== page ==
Strong franc hits Swiss hotel stays in 2012
ZURICH (Reuters) - Overnight hotel stays in Switzerland fell 2 percent in 2012 as a rise in tourists from China and the Gulf States failed to offset the loss of guests from Europe who continued to be put off by the strong Swiss franc.
Overall, the proportion of overnight hotel stays by foreigners slipped 3.3 percent, the statistics office said on Tuesday. Stays by guests from Europe fell 7.7 percent, with the nights spent by German visitors dropping 11 percent and those spent by visitors from the UK down 9 percent.
Hoteliers and the tourism industry have been particularly hard hit by the strength of the Swiss franc, while austerity measures in neighbouring European countries have discouraged people from taking expensive holidays.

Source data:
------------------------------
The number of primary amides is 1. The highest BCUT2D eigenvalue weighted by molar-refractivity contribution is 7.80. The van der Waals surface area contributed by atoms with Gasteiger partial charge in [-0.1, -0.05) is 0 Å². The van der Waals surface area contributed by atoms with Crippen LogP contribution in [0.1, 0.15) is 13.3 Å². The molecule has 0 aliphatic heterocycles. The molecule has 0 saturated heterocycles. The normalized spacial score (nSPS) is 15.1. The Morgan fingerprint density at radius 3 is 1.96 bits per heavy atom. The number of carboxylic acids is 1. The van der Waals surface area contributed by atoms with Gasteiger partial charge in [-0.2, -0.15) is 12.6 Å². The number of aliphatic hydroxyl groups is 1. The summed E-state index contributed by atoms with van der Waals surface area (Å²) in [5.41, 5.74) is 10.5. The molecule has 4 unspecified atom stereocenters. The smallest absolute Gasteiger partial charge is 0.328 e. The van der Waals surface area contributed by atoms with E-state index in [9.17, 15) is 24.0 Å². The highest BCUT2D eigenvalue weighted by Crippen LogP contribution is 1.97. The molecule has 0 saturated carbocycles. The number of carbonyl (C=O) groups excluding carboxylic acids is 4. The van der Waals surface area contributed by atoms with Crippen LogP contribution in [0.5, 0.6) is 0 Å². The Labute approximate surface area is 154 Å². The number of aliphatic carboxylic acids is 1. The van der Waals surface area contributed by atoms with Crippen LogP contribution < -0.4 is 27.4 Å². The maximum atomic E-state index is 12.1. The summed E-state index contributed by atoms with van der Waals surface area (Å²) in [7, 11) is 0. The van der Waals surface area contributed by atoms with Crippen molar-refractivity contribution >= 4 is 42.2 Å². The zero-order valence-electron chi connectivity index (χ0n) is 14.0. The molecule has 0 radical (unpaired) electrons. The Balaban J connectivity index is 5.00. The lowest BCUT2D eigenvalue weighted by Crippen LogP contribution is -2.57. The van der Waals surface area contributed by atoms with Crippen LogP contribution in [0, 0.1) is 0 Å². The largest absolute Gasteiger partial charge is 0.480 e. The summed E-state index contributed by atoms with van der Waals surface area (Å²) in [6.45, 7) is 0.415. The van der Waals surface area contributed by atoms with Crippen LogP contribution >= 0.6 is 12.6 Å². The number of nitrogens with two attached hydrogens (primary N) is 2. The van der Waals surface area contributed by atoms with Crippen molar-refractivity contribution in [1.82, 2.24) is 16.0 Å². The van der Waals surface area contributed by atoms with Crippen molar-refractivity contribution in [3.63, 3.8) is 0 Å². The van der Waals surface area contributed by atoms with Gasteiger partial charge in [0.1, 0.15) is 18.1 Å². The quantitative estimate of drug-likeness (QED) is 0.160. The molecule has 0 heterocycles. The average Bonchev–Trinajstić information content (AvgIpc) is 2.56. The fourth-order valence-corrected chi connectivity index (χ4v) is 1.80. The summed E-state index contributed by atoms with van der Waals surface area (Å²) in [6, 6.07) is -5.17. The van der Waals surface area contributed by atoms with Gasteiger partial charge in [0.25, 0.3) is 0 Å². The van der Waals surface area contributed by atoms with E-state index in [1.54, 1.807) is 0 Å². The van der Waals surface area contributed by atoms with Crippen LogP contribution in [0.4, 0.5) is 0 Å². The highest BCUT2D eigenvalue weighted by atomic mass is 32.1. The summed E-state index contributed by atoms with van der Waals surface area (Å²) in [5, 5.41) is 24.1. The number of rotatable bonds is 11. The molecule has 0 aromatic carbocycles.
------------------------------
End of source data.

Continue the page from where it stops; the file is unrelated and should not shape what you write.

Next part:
Despite the Swiss National Bank's cap on the franc's value at 1.20 per euro imposed in September 2011, the currency remains some 20 percent stronger in foreign exchange markets than before the financial crisis struck in 2008.
More tourists from Asia helped to partly compensate for the loss of European holidaymakers, with hotel stays by Chinese guests jumping 25 percent, while stays by visitors from the Gulf States rose by 24 percent.
The decline in overnight stays by Swiss guests was 0.4 percent last year. (Reporting by Caroline Copley; Editing by Hans-Juergen Peters)
- Judge rejects strict limits on U.S. nurse who treated Ebola patients |
- Test flight of Virgin Galactic spaceship ends in fatal crash in California
- Suspect in Pennsylvania police ambush denied bail |
- Dow, S&P 500 end at record highs; BoJ move adds fuel to rally |
- Judge issues order enforcing Ebola isolation of defiant Maine nurse